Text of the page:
Buddha (or Gautama Buddha) was born as Prince Siddhartha in about 563 BC. His father Suddhodana was the King of Kapilavastu. His mother, Mahamaya, gave birth to him in Lumbini village while returning to Kapilavastu. She died a week after the child's birth. The responsibility of bringing up the child fell on Prajapati Gautami, Siddhartha's step-mother.
From early childhood, Siddhartha showed a strong inclination towards philosophical problems such as soul, God, birth and death. Disliking his sonís ideas, Suddhodana had him married to a beautiful princess named Yashodara, to divert his attention to wordly matters. In due course, the couple had a son, Rahul. But eventually, Siddhartha returned to his philosophical thoughts. He had the opportunity of witnessing the sufferings of the people, the agony of death and the futility of desires. He decided to renounce the world to find the eternal truth. At the age of 29, Siddhartha left his wife and son, abandoned a life of luxuries and comforts of the palace and set out to find the mystery of birth and death. This event is known as the great renunciation.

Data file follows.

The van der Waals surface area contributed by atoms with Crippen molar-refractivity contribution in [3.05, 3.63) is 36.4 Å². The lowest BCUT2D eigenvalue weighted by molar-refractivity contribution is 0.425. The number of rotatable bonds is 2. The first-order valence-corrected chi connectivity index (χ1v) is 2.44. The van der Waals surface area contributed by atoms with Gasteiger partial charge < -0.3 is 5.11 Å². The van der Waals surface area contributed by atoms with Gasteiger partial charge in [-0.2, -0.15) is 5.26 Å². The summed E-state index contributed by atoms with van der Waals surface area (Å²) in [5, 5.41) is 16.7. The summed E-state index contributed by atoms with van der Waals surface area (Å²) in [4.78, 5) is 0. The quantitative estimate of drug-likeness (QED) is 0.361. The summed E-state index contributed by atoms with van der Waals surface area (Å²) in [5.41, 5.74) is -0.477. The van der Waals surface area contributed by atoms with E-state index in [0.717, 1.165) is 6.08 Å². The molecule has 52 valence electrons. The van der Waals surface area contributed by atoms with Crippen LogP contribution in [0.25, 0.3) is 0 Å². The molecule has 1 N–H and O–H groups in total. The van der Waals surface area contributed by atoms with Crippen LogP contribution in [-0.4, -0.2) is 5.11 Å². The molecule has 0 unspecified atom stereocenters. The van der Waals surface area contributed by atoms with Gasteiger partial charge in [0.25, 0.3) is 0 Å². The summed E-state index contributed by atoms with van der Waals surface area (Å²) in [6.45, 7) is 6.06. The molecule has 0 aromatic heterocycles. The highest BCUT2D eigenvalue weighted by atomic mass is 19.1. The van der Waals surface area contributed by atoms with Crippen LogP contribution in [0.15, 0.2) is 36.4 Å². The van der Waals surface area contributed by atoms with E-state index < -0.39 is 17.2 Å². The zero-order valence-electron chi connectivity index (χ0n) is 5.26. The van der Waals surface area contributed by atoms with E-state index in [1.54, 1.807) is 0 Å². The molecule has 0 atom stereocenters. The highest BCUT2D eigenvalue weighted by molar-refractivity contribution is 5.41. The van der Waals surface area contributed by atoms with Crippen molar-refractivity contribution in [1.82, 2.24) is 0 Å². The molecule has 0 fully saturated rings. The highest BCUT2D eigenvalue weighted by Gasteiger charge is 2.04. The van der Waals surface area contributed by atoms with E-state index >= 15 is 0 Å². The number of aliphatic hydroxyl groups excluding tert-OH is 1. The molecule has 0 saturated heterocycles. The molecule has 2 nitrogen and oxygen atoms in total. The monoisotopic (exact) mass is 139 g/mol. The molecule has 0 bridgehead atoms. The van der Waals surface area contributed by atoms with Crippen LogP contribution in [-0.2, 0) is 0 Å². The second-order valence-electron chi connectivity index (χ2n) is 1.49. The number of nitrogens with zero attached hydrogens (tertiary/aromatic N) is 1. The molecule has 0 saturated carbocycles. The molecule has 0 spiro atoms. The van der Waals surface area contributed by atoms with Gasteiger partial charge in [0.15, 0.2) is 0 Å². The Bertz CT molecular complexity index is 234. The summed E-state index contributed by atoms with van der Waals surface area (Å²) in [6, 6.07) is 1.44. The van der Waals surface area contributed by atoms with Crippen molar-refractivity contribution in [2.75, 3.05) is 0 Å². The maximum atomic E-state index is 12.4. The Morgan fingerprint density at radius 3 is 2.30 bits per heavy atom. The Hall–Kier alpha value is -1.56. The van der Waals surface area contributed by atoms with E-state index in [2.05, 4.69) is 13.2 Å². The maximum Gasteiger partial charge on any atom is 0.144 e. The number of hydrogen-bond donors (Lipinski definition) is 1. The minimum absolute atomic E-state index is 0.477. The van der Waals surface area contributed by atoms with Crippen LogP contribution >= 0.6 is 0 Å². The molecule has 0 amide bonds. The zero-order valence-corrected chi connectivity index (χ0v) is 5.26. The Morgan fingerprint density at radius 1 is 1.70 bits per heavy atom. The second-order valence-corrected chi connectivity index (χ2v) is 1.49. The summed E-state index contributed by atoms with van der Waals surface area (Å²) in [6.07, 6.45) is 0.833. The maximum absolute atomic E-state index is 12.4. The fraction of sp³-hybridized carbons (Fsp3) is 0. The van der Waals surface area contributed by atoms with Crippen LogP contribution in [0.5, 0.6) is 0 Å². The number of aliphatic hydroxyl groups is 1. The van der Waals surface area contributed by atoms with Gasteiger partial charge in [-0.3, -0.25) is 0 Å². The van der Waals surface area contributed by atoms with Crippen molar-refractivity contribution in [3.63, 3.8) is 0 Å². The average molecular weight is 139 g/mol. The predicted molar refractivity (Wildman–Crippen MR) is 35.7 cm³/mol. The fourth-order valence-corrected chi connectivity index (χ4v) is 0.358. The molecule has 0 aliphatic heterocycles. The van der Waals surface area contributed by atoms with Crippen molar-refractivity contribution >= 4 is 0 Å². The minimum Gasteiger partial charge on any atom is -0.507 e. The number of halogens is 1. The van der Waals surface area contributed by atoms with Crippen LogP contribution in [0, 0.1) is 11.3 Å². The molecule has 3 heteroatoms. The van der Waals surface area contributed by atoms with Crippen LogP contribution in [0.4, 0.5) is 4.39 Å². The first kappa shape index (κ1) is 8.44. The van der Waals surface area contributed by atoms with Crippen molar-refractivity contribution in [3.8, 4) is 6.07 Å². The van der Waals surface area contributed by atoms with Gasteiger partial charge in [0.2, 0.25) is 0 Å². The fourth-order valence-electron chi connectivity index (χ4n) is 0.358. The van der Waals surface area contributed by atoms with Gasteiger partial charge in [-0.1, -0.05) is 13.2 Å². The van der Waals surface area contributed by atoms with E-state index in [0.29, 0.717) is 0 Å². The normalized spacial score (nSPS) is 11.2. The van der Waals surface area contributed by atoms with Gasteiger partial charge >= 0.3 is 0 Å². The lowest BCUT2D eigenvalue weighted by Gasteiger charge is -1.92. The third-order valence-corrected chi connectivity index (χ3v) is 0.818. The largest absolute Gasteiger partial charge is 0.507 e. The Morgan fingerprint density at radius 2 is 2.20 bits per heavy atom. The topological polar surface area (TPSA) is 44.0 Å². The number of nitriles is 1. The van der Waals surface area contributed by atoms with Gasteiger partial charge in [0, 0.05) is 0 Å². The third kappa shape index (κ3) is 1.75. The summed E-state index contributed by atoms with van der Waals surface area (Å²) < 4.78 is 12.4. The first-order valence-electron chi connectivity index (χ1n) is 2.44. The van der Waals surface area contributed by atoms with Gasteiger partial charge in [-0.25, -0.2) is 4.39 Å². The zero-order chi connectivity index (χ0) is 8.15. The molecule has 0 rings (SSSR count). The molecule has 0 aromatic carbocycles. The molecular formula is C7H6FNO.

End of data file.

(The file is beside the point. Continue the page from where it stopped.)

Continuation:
Siddhartha went to two great teachers of his time, Alara Kalama and Uddaka Ramaputta. As he was not fully convinced by their teachings, Siddhartha left for Uravela jungles near
Gaya and spent six years in his quest. Legends say that impoverished due to self-starvation and on the brink of death, Siddhartha was revived by milk offered by a village girl called Sujata. He concluded that hunger and starvation was not the way to find truth. He renewed his search and finally in 531 BC, meditating under a peepal tree, at the age of 35, attained enlightenment. From that day Siddhartha became Buddha, the enlightened one and the tree came to be called the Bodhi tree.
In a deer park near Saranath, Buddha gave his first sermon and converted five people into
Buddhism, his first disciples, in the event now known as Dhanua Chakra Parivartana. He traveled widely preaching his philosophies and the royal families of Kapilavastu, Magadha and Kosala embraced Buddhism. Buddha passed away in
Kushinagar, around 487 BC, when he was 80 years old.